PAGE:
As the financial aid bills start to collect for upcoming graduates, it is time for many to start cashing in on the ideas they have worked so hard to learn in their time at PSU. While some people may have their things together and will have jobs waiting for them after graduation, others will have to find out just how to best use their newly acquired degrees.
A board at Portland State has created a proposal that would add sexual reassignment surgery to the school’s optional extended health insurance plan, as well as increase areas of coverage for the basic plan. The proposal, created by the Student Health Advisory Board, has been submitted to the Oregon University System for approval. OUS will evaluate the proposal, and if approved, it would go into effect in fall term. The changes in the proposal would add more coverage in the basic plan for services such as counseling and mammograms. Students pay a mandatory fee each term to enroll in the basic plan, but may also choose to pay more to enroll in extended coverage.
The student senate may discuss a petition, created by Judicial Board member Chris Geier, today that calls for the impeachment of Student Fee Committee Chair Amanda Newberg. The petition asks the Constitutional and Judicial Review Board to review three charges contained in the document and decide whether to file articles of impeachment.
Portland State employed the first large-scale usage of the new PSU Alert system on May 6 after an unknown individual warned that a bomb would detonate at noon in the Branford P. Millar Library. The library closed, but at noon, nothing happened. Those working on the first implementation of PSU Alert said the empty threat provided for a convenient test of the system, and the experience will now be used to help make improvements.
This week, a veritable PSU Viking marathon will be held on Comcast SportsNet (channel 37). The channel will be replaying Viking football and basketball games as well as reruns of yesterday’s premiere of a 20-part series titled, Camp Glanville: Tackling PSU Football.
The Elections Board said the ballot for the Student Fee Committee liaison positions in the student government election was flawed and unconstitutional in a meeting Wednesday, but postponed a decision on how to resolve the results in question.
In a landslide victory, students elected Hannah Fisher and her running mate Kyle Cady as ASPSU president and vice president, along with a majority of their “Bridge the Gap” slate. Fisher and Cady defeated “Empowerment” presidential and vice presidential candidates Christian Aniciete and Karla Hernandez with more than twice as many votes: 932 to 455.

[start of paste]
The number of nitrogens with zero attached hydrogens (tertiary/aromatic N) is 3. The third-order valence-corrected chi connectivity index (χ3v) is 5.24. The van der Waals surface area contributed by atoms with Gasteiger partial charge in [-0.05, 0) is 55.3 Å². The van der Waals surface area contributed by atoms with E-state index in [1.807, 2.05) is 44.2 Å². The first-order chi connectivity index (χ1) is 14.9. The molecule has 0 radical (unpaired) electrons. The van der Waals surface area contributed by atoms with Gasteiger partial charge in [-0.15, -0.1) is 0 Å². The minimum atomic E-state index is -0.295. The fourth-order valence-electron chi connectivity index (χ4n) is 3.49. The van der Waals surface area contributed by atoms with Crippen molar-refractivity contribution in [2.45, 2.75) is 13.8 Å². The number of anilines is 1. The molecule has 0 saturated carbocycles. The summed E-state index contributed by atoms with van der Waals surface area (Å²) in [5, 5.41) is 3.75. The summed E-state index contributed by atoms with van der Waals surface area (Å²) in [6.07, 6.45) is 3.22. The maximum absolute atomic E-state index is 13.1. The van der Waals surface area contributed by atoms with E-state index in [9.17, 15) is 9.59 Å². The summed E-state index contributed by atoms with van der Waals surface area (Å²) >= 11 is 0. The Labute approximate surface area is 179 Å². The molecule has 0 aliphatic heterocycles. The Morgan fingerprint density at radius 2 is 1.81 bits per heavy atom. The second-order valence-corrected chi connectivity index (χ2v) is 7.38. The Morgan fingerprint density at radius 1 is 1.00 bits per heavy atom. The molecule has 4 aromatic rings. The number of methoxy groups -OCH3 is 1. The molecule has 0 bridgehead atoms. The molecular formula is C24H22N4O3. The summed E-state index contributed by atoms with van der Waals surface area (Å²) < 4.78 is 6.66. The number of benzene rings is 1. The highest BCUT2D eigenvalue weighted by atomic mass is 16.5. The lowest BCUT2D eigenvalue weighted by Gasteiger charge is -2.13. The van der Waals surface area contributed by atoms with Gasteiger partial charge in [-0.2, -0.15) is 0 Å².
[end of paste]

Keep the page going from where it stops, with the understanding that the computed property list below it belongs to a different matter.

Members of PSU’s full-time faculty union discussed the possibility of striking next fall term at a meeting yesterday, and some faculty expressed surprise and frustration over a March contract extension AAUP and PSU agreed upon that makes striking impossible until at least July 1.
Members of PSU’s full-time faculty union will not be able to strike over their salaries until July, contrary to what has previously been published by the AAUP. On March 7, the PSU chapter of the American Association of University Professors and the university administration agreed upon an extension that keeps the 2005-2007 faculty contract in effect until June 30. The agreement contains an article prohibiting a faculty strike until at least July 1.
Portland State’s full-time faculty union is inching closer to a possible strike, after stalled contract negotiations with university administrators, over what they see as unfair pay, reached a state of impasse Friday. But administrators say that the union’s previous contract has been extended until the end of the school year, which could prevent the union from striking until June 30.
The May 20 Oregon primaries are expected to be significant, particularly for democrats. Not only will the Democratic presidential nominee be decided, but the Oregon Attorney General should be chosen as well, as there is no Republican Party member running for the position. John Kroger is one of the candidates running for state attorney general, and wants to bring what he sees as a heavy-handed approach to some of Oregon’s largest “problem areas.”